Weymouth guides us through dramatically beautiful landscape in this epic journey along the world’s longest salmon run.  As with all good travel writing, there are personal anecdotes to enjoy but Weymouth is at his best when he lets the people he meets speak for themselves. There’s a clear message here about the dwindling salmon numbers and our part in their depletion, communicated most effectively through their voices. This is a land with a rich indigenous culture, suffering desperate unemployment and poverty with all its attendant problems: its people deserve to be heard. Weymouth’s eloquent book does just that.

Two of my fellow shadow judges have also posted their Kings of the Yukon reviews: Lizzi’s is here and Paul’s here.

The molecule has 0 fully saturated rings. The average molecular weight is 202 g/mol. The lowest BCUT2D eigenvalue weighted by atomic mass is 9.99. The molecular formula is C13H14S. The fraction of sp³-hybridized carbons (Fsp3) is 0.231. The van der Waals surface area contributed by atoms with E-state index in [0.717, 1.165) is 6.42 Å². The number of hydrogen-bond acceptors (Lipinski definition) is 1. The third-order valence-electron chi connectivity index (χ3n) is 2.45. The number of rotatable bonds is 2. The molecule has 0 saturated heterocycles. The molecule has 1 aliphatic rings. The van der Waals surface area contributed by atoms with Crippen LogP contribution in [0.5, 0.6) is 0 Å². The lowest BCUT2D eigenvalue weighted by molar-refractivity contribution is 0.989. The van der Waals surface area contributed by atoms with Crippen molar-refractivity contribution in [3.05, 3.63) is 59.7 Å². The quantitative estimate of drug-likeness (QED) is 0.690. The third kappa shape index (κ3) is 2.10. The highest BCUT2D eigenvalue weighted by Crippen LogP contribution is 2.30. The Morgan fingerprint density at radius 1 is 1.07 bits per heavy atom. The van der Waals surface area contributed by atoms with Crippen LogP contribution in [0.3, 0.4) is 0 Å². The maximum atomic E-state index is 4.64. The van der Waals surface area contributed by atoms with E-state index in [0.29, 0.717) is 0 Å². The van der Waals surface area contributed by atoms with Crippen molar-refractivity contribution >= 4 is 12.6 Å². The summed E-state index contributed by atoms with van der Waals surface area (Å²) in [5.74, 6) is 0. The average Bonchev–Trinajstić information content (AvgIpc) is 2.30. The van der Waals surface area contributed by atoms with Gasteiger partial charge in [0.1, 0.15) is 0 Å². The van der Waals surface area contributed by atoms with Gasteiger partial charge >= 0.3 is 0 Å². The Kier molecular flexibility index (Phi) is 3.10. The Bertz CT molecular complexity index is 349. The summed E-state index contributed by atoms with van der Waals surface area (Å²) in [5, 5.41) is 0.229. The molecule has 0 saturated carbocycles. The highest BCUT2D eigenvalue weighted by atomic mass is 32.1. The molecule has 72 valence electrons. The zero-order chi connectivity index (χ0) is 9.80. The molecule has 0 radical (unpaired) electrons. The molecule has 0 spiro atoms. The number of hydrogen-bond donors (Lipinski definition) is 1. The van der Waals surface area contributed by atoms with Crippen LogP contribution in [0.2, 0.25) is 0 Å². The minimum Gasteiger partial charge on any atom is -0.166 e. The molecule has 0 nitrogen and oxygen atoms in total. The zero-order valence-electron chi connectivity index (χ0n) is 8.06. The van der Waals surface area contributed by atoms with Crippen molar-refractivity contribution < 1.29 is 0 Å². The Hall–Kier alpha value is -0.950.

This is my last review for the Young Writer of the Year Award. We shadow judges will be announcing our winner on November 29th. The judges announce theirs a week later on December 6th at the London Library. If you’d like a reminder of the other three books on the list, they’re The Mermaid and Mrs Hancock, The Reading Cure and Elmet. Just click a title to read my review.

You can find out more about the award by visiting www.youngwriteraward which includes a Q &A with Adam Weymouth, following @youngwriteryear or keep up with us shadow judges at #youngwriterawardshadow.

The Edible Atlas by Mina Holland: A tasty little post which involves Jaffa cakes

Cover imageThis may seem an unusual post from me but I enjoy eating almost as much as I enjoy reading and would do a lot more of it were I not in fear of an exploding waistline. Travel comes a close third which makes Mina Holland’s culinary atlas an attractive prospect, all the more so thanks to the puff from Yotam Ottolenghi adorning the dust jacket. It’s a clever idea – five geographical areas (Europe, the Middle East, Asia, Africa and the Americas) are broken down into countries, some further divided into regions, with an essay about the local cuisine, maps charting indigenous ingredients and a set of recipes.